December 2008

There has been a discussion over at So You Want to Teach? (currently my favorite education blog) about Asperger’s and ASD (Autism Spectrum Disorder) more generally. This is an issue that has struck a chord with me in recent weeks, so I was glad to see how other educators and parents have dealt with the education of autistic individuals.



Timing is great sometimes: Just a mere two days after I posted my New Year’s resolution, Joel from So You Want to Teach? E-mailed me in regard to a project that he had hinted at on his blog.

The project: Blogging through student teaching in spring 2009.

Of course, I’m on board – how could I not be? This coincides perfectly with my own resolution, and now I have sort of a support system, as well as others who I can draw from. Hopefully, there will be plenty of other spring ’09 student teachers who will share their own experiences and thoughts from their placements. I now have a link to the right, so check back for more postings as the spring semester begins.

As I begin to think more about this new year, full of new things happening, I have decided to make a commitment for the upcoming year – well, at least the first part of it. I am going to attempt to blog every day of my student teaching, starting January 5 and extending through April (I’m unsure of the ending date at present). I will also make an effort to blog on my “off days” as well, but the base commitment will be to blog every day that I teach.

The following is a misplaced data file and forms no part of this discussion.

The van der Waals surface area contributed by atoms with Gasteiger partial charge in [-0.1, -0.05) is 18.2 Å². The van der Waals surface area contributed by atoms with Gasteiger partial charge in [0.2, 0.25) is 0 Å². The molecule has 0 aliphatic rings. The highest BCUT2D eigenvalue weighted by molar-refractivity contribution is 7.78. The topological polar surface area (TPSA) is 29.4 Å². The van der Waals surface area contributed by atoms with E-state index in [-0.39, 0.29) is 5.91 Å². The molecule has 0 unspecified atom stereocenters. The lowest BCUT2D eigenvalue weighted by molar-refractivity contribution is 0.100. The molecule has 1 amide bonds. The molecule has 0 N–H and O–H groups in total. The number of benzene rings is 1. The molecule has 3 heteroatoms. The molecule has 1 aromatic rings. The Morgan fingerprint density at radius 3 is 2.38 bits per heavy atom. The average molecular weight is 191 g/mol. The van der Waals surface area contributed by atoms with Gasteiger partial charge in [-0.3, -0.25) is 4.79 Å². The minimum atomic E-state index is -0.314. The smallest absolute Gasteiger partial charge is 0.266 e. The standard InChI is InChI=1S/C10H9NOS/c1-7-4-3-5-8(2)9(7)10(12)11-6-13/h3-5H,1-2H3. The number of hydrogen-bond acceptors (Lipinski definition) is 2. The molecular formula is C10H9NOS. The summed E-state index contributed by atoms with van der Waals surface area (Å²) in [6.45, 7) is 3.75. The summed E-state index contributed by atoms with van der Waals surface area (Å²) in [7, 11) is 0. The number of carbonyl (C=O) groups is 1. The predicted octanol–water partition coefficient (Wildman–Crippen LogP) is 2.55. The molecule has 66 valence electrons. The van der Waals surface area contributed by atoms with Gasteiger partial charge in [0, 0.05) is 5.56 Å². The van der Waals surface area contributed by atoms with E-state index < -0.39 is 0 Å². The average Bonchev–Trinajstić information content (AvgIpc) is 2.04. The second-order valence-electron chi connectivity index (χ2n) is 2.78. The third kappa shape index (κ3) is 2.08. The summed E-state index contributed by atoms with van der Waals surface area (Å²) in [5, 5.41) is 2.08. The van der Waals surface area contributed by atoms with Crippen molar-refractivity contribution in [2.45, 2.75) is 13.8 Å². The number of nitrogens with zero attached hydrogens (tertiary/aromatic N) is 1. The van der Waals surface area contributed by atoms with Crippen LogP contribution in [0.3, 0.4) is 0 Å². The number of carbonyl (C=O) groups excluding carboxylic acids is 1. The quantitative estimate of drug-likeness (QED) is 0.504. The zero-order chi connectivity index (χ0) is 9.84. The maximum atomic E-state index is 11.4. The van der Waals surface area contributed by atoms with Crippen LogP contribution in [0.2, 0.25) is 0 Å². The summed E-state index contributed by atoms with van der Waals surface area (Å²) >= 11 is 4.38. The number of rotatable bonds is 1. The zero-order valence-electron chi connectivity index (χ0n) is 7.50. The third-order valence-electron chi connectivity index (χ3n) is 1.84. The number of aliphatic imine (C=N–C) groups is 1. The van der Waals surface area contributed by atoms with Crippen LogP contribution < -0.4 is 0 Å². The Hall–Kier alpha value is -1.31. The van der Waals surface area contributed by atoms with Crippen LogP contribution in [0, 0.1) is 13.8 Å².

I fully recognize that this may be a difficult goal to keep – who has the time to blog every day? – but I’m convinced that blogging will be good for a number of reasons: 1) it will help me get my thoughts out in a relatively safe place, where I know I’m writing for me but within reasonable confines; 2) it will discipline me to reflect on my teaching every day I do it; and 3) it should help my writing, which is in constant need of cultivation. There are probably other good reasons – like being able to voice concerns with the student teaching experience in hopes that other teachers can commisserate and maybe even offer suggestions – but these will suffice.

It will also help boost the volume of this blog, which really needs more content.

We’ll see how it goes. I’ll be watching my boys a fair amount of time after school, probably, so it will be a challenge, but I need to keep up. If you have any advice or want to send encouragement, drop me a line.

Obama recently revealed his pick for Secretary of Education. Before the announcement was made, the primary two candidates were Chicago Public Schools CEO Arne (pronounced “arn-ee”) Duncan and New York City Schools Chancellor Joel Klein; Stanford education professor Linda Darling-Hammond, Obama’s education advisor, was also mentioned as under consideration. Ultimately, Arne Duncan was Obama’s choice.